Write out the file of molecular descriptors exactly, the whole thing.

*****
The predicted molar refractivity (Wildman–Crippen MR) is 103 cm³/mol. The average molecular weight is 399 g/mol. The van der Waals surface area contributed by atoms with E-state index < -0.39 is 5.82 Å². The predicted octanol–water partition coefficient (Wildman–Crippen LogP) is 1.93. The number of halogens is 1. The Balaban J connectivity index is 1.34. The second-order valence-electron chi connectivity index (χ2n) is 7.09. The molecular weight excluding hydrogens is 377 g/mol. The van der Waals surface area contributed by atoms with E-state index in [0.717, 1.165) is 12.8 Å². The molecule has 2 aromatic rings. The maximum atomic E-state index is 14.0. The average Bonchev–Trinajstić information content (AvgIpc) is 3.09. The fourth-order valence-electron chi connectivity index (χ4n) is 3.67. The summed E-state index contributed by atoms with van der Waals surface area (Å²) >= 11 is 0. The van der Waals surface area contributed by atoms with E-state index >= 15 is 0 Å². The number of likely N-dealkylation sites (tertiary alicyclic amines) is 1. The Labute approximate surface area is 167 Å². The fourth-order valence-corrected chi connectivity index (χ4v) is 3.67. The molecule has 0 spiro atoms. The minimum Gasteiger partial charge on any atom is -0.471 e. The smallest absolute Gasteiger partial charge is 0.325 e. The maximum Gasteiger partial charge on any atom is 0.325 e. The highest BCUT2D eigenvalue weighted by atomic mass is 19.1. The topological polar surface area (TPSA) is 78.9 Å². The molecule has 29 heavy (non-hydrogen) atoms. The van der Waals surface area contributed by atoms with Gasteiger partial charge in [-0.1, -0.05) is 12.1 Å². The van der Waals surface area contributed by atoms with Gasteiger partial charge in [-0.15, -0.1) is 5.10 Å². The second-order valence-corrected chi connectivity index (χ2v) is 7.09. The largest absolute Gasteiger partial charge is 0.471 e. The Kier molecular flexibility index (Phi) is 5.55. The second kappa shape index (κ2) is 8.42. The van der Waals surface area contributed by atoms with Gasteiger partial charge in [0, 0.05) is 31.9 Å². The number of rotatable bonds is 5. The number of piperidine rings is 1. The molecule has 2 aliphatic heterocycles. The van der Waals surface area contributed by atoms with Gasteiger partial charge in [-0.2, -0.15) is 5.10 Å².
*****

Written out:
The predicted molar refractivity (Wildman–Crippen MR) is 103 cm³/mol. The average molecular weight is 399 g/mol. The van der Waals surface area contributed by atoms with E-state index < -0.39 is 5.82 Å². The predicted octanol–water partition coefficient (Wildman–Crippen LogP) is 1.93. The number of halogens is 1. The Balaban J connectivity index is 1.34. The second-order valence-electron chi connectivity index (χ2n) is 7.09. The molecular weight excluding hydrogens is 377 g/mol. The van der Waals surface area contributed by atoms with E-state index in [0.717, 1.165) is 12.8 Å². The molecule has 2 aromatic rings. The maximum atomic E-state index is 14.0. The average Bonchev–Trinajstić information content (AvgIpc) is 3.09. The fourth-order valence-electron chi connectivity index (χ4n) is 3.67. The summed E-state index contributed by atoms with van der Waals surface area (Å²) >= 11 is 0. The van der Waals surface area contributed by atoms with E-state index >= 15 is 0 Å². The number of likely N-dealkylation sites (tertiary alicyclic amines) is 1. The Labute approximate surface area is 167 Å². The fourth-order valence-corrected chi connectivity index (χ4v) is 3.67. The molecule has 0 spiro atoms. The minimum Gasteiger partial charge on any atom is -0.471 e. The smallest absolute Gasteiger partial charge is 0.325 e. The maximum Gasteiger partial charge on any atom is 0.325 e. The highest BCUT2D eigenvalue weighted by atomic mass is 19.1. The topological polar surface area (TPSA) is 78.9 Å². The molecule has 29 heavy (non-hydrogen) atoms. The van der Waals surface area contributed by atoms with Gasteiger partial charge in [-0.1, -0.05) is 12.1 Å². The van der Waals surface area contributed by atoms with Gasteiger partial charge in [-0.15, -0.1) is 5.10 Å². The second-order valence-corrected chi connectivity index (χ2v) is 7.09. The largest absolute Gasteiger partial charge is 0.471 e. The Kier molecular flexibility index (Phi) is 5.55. The second kappa shape index (κ2) is 8.42. The van der Waals surface area contributed by atoms with Gasteiger partial charge in [0, 0.05) is 31.9 Å². The number of rotatable bonds is 5. The number of piperidine rings is 1. The molecule has 2 aliphatic heterocycles. The van der Waals surface area contributed by atoms with Gasteiger partial charge in [-0.2, -0.15) is 5.10 Å².